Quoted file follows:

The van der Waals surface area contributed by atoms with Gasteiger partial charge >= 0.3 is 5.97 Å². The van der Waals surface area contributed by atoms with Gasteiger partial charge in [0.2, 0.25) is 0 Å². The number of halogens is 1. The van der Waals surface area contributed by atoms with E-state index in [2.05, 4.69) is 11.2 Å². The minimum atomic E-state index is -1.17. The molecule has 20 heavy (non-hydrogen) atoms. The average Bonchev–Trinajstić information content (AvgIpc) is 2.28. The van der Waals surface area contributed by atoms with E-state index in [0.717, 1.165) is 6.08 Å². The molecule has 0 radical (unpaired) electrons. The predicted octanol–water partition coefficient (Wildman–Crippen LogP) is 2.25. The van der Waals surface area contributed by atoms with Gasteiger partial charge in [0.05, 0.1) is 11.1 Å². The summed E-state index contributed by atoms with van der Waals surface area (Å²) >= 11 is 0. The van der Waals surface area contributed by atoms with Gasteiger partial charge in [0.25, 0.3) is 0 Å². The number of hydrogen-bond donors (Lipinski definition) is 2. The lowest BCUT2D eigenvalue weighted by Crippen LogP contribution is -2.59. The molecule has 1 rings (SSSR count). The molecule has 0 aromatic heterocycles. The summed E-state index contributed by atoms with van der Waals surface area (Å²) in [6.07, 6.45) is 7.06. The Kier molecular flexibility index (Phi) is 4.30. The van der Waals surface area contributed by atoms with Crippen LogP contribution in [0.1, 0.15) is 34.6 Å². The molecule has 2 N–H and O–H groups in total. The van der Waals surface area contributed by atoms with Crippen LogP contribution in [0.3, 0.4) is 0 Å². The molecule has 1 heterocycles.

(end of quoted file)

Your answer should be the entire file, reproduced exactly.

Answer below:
The van der Waals surface area contributed by atoms with Gasteiger partial charge >= 0.3 is 5.97 Å². The van der Waals surface area contributed by atoms with Gasteiger partial charge in [0.2, 0.25) is 0 Å². The number of halogens is 1. The van der Waals surface area contributed by atoms with E-state index in [2.05, 4.69) is 11.2 Å². The minimum atomic E-state index is -1.17. The molecule has 20 heavy (non-hydrogen) atoms. The average Bonchev–Trinajstić information content (AvgIpc) is 2.28. The van der Waals surface area contributed by atoms with E-state index in [0.717, 1.165) is 6.08 Å². The molecule has 0 radical (unpaired) electrons. The predicted octanol–water partition coefficient (Wildman–Crippen LogP) is 2.25. The van der Waals surface area contributed by atoms with Gasteiger partial charge in [0.05, 0.1) is 11.1 Å². The summed E-state index contributed by atoms with van der Waals surface area (Å²) >= 11 is 0. The van der Waals surface area contributed by atoms with Gasteiger partial charge in [0.25, 0.3) is 0 Å². The number of hydrogen-bond donors (Lipinski definition) is 2. The lowest BCUT2D eigenvalue weighted by Crippen LogP contribution is -2.59. The molecule has 1 rings (SSSR count). The molecule has 0 aromatic heterocycles. The summed E-state index contributed by atoms with van der Waals surface area (Å²) in [6.07, 6.45) is 7.06. The Kier molecular flexibility index (Phi) is 4.30. The van der Waals surface area contributed by atoms with Crippen LogP contribution in [0.1, 0.15) is 34.6 Å². The molecule has 2 N–H and O–H groups in total. The van der Waals surface area contributed by atoms with Crippen LogP contribution in [0.3, 0.4) is 0 Å². The molecule has 1 heterocycles.